Highlighting the Cruciality of Equitable Green Spaces in the Era of Rapid Urbanization

Here's a tale from Yonathan. As most of our lives start to revolve around urban concrete jungle, we tend to forget the cruciality of being in nature. The benefits of urban green spaces are plenty and we should utilize them more, yet, most people, mostly lower-income, still struggle to properly access them. How can we ensure equitable access to urban green spaces?

Experience the beauty of Vancouver through Yonathan’s eyes as he takes you to natural and green spaces that are actually accessible to all. His little guided tour might make you wish for more green areas in buzzing cities!


A city close to perfection in my eyes.

That is how I would describe Vancouver during my short rose-tinted experience as an IISMA awardee at the University of British Columbia. The city’s concrete jungle was bustling, yet the stunning natural wonders were just one bus ride away. Vancouver was riddled with grandiose green spaces which contrastingly comes as a luxury in my city of residence, Jakarta. The gust of cold fresh wind and colourful vegetation in these spaces developed a feeling of tranquillity in me and soon, a newfound appreciation of the cruciality of green spaces in urban areas.

Being cooped up in our houses for weeks or months on end due to the soon-ending COVID-19 pandemic helped exemplify the importance of inhaling fresh air and basking in the morning sun, surrounded by greenery. Not only that, the increasingly hectic urban lifestyle I face as I grew older was temporarily paused amidst seeing the lushness of green spaces. Yet, a big chunk of people in urban areas still seldom utilize or struggle in accessing green spaces.

Biking in Stanley Park by the shore or as me and my friends call it, the Central Park of Vancouver (it is actually BIGGER than New York’s Central Park)

High-income areas of a city are more likely to possess green areas and are more involved in the decision-making process of green areas than lower-income areas. With a wide array of benefits, urban green spaces should become more accessible, especially taking into account the ongoing rapid global urbanization. The World Bank predicts about 7 of 10 people in the world will reside in urban settlements by 2050 but the lack of equity in urban greenery poses a missed opportunity for improving human health, combating air pollution, and much more to be discussed further in the following piece (World Bank, 2022)

Urban green spaces possess endless benefits for one’s physical, mental health, and intelligence alongside contributing to the sustainability of a city. Green spaces offer the increased likelihood of ‘green exercises’ such as walking, running, cycling, or even in some cases, light games of team sports if the space permits (Lee & Maheswaran, 2011). The connection between physical activity and mental health has been well recorded therefore green spaces also contribute by bettering one’s mental health through stress alleviation, increasing social interactions, and strengthening a sense of community (Kingsley & EcoHealth Ontario, 2019). Spending at least 2 hours in nature weekly has shown benefits toward health and well-being (White et al., 2019). Furthermore, research has proven that children aged 10-15 who live in greener areas have a higher IQ than those who do not, irrespective of economic background (Damian Carrington, 2020).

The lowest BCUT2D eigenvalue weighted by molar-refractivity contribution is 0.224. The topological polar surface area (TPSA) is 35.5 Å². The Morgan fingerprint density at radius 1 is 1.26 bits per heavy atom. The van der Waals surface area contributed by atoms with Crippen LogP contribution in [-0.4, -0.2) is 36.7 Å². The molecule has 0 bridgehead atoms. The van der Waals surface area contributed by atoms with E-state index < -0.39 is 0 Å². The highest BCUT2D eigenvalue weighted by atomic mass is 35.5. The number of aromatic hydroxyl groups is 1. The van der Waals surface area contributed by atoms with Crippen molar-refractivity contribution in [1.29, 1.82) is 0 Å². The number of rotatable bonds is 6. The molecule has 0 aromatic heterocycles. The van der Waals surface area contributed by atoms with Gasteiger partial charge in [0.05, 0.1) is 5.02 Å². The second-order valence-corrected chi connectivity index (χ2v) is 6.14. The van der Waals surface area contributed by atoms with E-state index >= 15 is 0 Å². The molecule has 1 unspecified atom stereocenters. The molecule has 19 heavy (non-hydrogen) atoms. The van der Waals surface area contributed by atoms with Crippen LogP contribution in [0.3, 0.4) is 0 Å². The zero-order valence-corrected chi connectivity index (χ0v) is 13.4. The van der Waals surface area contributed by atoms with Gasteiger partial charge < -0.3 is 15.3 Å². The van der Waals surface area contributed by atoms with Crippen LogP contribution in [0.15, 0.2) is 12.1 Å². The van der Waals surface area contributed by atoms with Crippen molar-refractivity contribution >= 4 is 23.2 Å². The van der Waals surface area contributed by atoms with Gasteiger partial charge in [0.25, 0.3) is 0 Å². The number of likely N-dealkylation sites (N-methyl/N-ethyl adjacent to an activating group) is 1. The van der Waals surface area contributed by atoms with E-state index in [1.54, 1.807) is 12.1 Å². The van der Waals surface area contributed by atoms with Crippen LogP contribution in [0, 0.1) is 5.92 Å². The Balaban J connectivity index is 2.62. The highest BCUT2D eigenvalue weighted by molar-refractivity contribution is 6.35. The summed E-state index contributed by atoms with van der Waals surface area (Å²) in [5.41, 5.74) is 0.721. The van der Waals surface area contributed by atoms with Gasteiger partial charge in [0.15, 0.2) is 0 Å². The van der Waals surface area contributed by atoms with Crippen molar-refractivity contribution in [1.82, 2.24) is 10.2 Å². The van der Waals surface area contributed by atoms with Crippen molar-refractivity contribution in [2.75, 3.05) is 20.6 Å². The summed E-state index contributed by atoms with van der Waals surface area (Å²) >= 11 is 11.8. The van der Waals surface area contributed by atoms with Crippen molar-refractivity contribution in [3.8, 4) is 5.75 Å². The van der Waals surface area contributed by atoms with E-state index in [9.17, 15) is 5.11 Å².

It does not stop at direct benefits for humans but also for the planet, greeneries like trees play a big role in cooling cities filled with concrete buildings which reduce energy costs by providing shade. Trees are also mother earth’s own effective carbon capture and storage machines. Trees play a big part in removing one of the main drivers of climate change, carbon dioxide, from the air. Moreover, vegetation work wonders in decreasing the possibility of flooding, an extremely common occurrence in many cities worldwide (Duinker et al., 2015)

The elevated city view of Queen Elizabeth Park located in the middle of the city but in a rather affluent area. Makes you ask, is it accessible for everyone or only for the people residing around it?

With the myriad of advantages presented, what else is there to say? Let us keep building green spaces everywhere! Turns out, the distribution of urban green spaces is frequently lacking or far from equitable with only certain groups of people likely to have access based on affluence, educational background, and race/ethnicity. Urban green equity strives to eliminate this issue by ensuring fair access to and governance of urban vegetation regardless of differentiating factors such as socioeconomic status, race, culture, or age (Nesbitt et al., 2017).

Countless cities worldwide still fail to do so by having fewer green spaces and/or unmanaged urban green spaces in lower-income areas. Using Jakarta for example, a study suggests there is a positive correlation between unmanaged greenery in lower land value districts and the development of public green spaces lagging behind in contrast to the rapidly growing urban population (Hwang et al., 2020). Vancouver, despite being the motivating factor behind my interest in the issue, is also guilty of inequitable green spaces according to a recent study connecting access to urban green spaces with several social, economic, and demographic variables (Quinton et al., 2022). The city known as a melting pot of cultures displays an undeniably strong connection between income and the availability of green spaces.